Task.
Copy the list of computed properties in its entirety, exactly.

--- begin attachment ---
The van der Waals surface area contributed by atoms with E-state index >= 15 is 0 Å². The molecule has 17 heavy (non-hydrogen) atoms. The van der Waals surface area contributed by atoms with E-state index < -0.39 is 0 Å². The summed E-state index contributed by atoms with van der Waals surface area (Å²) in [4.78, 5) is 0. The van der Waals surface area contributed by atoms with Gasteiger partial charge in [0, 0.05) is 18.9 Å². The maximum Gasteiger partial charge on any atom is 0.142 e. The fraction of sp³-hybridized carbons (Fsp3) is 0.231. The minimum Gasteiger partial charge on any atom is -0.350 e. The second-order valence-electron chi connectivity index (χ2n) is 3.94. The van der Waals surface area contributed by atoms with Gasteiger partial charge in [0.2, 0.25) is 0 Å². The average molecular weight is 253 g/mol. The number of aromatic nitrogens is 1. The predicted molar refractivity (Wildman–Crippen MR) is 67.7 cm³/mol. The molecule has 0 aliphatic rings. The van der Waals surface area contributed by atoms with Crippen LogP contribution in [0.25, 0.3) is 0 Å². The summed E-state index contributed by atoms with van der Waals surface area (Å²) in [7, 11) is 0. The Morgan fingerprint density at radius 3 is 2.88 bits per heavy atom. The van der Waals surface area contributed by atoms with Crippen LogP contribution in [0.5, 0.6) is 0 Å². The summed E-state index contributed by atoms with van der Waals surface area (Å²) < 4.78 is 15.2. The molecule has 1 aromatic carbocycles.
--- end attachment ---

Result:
The van der Waals surface area contributed by atoms with E-state index >= 15 is 0 Å². The molecule has 17 heavy (non-hydrogen) atoms. The van der Waals surface area contributed by atoms with E-state index < -0.39 is 0 Å². The summed E-state index contributed by atoms with van der Waals surface area (Å²) in [4.78, 5) is 0. The van der Waals surface area contributed by atoms with Gasteiger partial charge in [0, 0.05) is 18.9 Å². The maximum Gasteiger partial charge on any atom is 0.142 e. The fraction of sp³-hybridized carbons (Fsp3) is 0.231. The minimum Gasteiger partial charge on any atom is -0.350 e. The second-order valence-electron chi connectivity index (χ2n) is 3.94. The van der Waals surface area contributed by atoms with Gasteiger partial charge in [0.2, 0.25) is 0 Å². The average molecular weight is 253 g/mol. The number of aromatic nitrogens is 1. The predicted molar refractivity (Wildman–Crippen MR) is 67.7 cm³/mol. The molecule has 0 aliphatic rings. The van der Waals surface area contributed by atoms with Crippen LogP contribution in [0.25, 0.3) is 0 Å². The summed E-state index contributed by atoms with van der Waals surface area (Å²) in [7, 11) is 0. The Morgan fingerprint density at radius 3 is 2.88 bits per heavy atom. The van der Waals surface area contributed by atoms with Crippen LogP contribution in [0.5, 0.6) is 0 Å². The summed E-state index contributed by atoms with van der Waals surface area (Å²) < 4.78 is 15.2. The molecule has 1 aromatic carbocycles.